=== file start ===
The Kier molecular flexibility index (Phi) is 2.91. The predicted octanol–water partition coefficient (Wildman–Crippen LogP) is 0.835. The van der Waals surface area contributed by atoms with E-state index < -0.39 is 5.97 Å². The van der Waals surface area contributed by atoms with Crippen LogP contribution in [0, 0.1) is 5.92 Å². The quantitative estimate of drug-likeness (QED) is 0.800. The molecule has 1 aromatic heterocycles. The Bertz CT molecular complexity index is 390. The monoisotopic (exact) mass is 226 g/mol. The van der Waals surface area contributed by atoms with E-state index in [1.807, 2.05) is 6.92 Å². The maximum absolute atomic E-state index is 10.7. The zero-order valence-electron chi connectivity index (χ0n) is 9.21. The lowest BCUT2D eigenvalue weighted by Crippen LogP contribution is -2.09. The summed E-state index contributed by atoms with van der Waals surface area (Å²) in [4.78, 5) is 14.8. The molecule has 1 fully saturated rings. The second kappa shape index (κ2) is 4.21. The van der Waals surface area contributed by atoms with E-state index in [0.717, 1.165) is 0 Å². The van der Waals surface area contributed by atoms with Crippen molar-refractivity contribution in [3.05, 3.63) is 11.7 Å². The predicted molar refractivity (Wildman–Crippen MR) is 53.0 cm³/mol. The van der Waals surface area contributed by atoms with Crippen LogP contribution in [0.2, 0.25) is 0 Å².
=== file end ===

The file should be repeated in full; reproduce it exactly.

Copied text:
The Kier molecular flexibility index (Phi) is 2.91. The predicted octanol–water partition coefficient (Wildman–Crippen LogP) is 0.835. The van der Waals surface area contributed by atoms with E-state index < -0.39 is 5.97 Å². The van der Waals surface area contributed by atoms with Crippen LogP contribution in [0, 0.1) is 5.92 Å². The quantitative estimate of drug-likeness (QED) is 0.800. The molecule has 1 aromatic heterocycles. The Bertz CT molecular complexity index is 390. The monoisotopic (exact) mass is 226 g/mol. The van der Waals surface area contributed by atoms with E-state index in [1.807, 2.05) is 6.92 Å². The maximum absolute atomic E-state index is 10.7. The zero-order valence-electron chi connectivity index (χ0n) is 9.21. The lowest BCUT2D eigenvalue weighted by Crippen LogP contribution is -2.09. The summed E-state index contributed by atoms with van der Waals surface area (Å²) in [4.78, 5) is 14.8. The molecule has 1 fully saturated rings. The second kappa shape index (κ2) is 4.21. The van der Waals surface area contributed by atoms with E-state index in [0.717, 1.165) is 0 Å². The van der Waals surface area contributed by atoms with Crippen molar-refractivity contribution in [3.05, 3.63) is 11.7 Å². The predicted molar refractivity (Wildman–Crippen MR) is 53.0 cm³/mol. The van der Waals surface area contributed by atoms with Crippen LogP contribution in [0.2, 0.25) is 0 Å².